After working with Tholus, Murray decided to bring his fantasy universe to life in musical form and recorded a rather out of sync sequel as his debut release titled “Part III: The Lilac Moon” under the moniker The Deserts Of Traun but was never happy with the weak production and video-gamish outcome therefore decided to reboot the whole series which brings us up to the modern day where he simultaneously released four EPs in 2017. Three of them are part of the series and the fourth is the leftover bonus tracks. Since the project took more than 20 years to complete, this is quite the ambitious effort and the fact that each EP hovers around the 20 minute mark make them quite accessible and the painstaking process of recording the wealth of sounds and styles with modern day technology makes these EPs substantially better than the 2003 album. Because this is a reboot, much material from that album was recycled and incorporated into the new releases.

The four EPs are to be heard in this order:

The Lilac Moon

THE BLACK METAL PRINCESS

Escape From Spa 9

Deleted Scenes (bonus tracks)

``````````````````````````````````````````````````````

EP #2 - THE BLACK METAL PRINCESS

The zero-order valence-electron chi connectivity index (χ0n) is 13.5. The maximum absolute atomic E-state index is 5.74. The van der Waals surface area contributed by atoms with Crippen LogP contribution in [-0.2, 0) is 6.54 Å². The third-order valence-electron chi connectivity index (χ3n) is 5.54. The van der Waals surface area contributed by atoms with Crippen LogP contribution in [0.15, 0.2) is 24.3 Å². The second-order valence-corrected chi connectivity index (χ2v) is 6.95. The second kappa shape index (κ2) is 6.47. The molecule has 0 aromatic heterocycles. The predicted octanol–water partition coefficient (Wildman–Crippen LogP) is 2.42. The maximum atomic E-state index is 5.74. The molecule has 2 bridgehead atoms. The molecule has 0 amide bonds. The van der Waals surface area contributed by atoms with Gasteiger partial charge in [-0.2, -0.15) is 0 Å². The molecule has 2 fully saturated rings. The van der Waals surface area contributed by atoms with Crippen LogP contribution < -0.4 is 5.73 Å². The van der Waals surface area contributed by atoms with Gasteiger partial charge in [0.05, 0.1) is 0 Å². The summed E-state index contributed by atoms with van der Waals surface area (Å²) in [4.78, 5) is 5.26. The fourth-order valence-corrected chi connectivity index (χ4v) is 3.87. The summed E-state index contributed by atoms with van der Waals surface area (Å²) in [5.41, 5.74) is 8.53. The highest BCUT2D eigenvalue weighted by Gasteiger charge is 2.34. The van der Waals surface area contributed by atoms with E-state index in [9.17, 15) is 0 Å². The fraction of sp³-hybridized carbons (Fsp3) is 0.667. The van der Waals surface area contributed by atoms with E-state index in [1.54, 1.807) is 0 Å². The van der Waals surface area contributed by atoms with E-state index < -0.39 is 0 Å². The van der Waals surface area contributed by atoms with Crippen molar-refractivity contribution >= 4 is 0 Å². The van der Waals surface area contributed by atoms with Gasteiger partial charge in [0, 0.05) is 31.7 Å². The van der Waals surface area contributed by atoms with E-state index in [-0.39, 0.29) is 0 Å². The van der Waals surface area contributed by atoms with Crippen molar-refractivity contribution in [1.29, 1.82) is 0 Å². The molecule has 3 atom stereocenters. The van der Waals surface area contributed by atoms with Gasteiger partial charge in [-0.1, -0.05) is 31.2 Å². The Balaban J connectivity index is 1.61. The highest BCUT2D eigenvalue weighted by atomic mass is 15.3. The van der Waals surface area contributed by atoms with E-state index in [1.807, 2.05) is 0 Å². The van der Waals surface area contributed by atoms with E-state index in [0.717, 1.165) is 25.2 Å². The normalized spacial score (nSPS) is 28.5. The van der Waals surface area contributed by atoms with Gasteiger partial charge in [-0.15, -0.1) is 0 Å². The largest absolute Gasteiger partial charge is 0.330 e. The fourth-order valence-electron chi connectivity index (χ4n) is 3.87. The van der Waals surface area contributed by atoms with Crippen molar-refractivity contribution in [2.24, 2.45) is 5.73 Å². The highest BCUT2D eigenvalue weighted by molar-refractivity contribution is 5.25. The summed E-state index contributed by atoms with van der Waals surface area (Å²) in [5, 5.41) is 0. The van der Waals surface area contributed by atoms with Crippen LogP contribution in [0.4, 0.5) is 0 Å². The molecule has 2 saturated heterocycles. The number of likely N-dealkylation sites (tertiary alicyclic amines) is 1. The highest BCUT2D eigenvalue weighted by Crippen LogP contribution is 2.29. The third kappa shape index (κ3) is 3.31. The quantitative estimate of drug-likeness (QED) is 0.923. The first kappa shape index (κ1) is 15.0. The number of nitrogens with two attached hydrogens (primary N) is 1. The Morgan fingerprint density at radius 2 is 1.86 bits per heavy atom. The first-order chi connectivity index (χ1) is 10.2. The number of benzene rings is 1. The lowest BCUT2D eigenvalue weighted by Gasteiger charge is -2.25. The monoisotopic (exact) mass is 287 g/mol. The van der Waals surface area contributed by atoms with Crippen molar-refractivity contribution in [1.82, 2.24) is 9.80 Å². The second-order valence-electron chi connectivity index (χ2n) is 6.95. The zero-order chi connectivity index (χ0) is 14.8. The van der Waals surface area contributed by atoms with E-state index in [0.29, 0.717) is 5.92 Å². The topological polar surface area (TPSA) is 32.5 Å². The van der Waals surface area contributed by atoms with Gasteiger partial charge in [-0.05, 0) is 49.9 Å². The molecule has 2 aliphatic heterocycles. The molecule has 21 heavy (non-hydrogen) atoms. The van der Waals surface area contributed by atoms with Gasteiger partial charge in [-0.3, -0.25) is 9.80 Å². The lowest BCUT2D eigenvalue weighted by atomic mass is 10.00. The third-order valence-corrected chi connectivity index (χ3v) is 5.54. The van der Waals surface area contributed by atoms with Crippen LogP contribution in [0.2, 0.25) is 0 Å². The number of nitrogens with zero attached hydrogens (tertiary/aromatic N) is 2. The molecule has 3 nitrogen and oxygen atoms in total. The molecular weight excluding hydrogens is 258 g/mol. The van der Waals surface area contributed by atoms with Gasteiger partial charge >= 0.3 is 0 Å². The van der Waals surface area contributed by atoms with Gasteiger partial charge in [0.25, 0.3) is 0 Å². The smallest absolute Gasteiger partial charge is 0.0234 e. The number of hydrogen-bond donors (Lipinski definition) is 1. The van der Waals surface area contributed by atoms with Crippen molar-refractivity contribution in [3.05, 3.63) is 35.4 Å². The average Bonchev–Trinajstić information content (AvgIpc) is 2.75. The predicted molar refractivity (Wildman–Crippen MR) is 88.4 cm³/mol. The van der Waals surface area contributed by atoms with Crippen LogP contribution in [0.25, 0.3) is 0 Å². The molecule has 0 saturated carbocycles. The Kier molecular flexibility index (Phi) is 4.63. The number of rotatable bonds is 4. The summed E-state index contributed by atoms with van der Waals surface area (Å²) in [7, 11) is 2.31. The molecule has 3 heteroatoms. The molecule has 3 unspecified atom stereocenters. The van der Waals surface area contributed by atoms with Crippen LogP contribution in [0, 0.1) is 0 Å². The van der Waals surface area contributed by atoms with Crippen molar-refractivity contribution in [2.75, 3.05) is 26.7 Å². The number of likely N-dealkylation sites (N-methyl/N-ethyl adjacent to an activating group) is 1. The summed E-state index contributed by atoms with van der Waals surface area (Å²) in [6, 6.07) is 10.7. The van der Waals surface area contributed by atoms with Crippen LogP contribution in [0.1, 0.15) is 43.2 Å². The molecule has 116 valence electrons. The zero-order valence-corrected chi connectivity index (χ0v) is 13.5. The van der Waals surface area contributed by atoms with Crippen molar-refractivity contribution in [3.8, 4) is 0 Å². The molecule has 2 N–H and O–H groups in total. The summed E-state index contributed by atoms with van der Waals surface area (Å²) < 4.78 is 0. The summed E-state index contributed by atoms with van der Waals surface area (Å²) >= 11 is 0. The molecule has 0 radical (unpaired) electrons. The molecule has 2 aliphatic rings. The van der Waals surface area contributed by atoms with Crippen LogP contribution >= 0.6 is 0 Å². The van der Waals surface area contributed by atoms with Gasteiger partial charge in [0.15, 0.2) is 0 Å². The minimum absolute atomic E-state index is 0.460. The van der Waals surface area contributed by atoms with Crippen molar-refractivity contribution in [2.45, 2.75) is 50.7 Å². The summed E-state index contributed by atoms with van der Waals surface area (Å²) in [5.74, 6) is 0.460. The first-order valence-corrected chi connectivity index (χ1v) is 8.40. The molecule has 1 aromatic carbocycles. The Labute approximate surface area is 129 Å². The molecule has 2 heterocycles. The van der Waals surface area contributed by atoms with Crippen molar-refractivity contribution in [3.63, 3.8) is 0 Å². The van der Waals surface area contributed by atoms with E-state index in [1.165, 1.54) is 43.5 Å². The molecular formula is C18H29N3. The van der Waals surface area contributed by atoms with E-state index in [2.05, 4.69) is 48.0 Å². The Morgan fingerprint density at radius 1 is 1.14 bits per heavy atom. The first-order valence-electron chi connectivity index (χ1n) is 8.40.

Each track has a storyline about how it relates to the concept. This is detailed in great artistic form on the TRAUN dot com website. This album, much like the Estradasphere albums Murray played on, runs the gamut of dreamy psychedelic ambience, electronic wizardry and heavy metal to bursts of jazz, folk and classical plus lots of ethnic influences as well. “The Voyage Home” begins with a mopey disoriented beat with guitars that sound like they’re going in and out of tune. Very soundtrack feeling as with “The Lilac Moon.” Ends with surf guitar incorporated. “Preparing The Pit” begins with sounds of an ominous storm but becomes echoey guitar with reverb. Piano and weirdness ensue with evil sounding vocalizations joining in and then metal guitar, bass and drums. These short tracks really are all over the place and nothing hangs around for too long.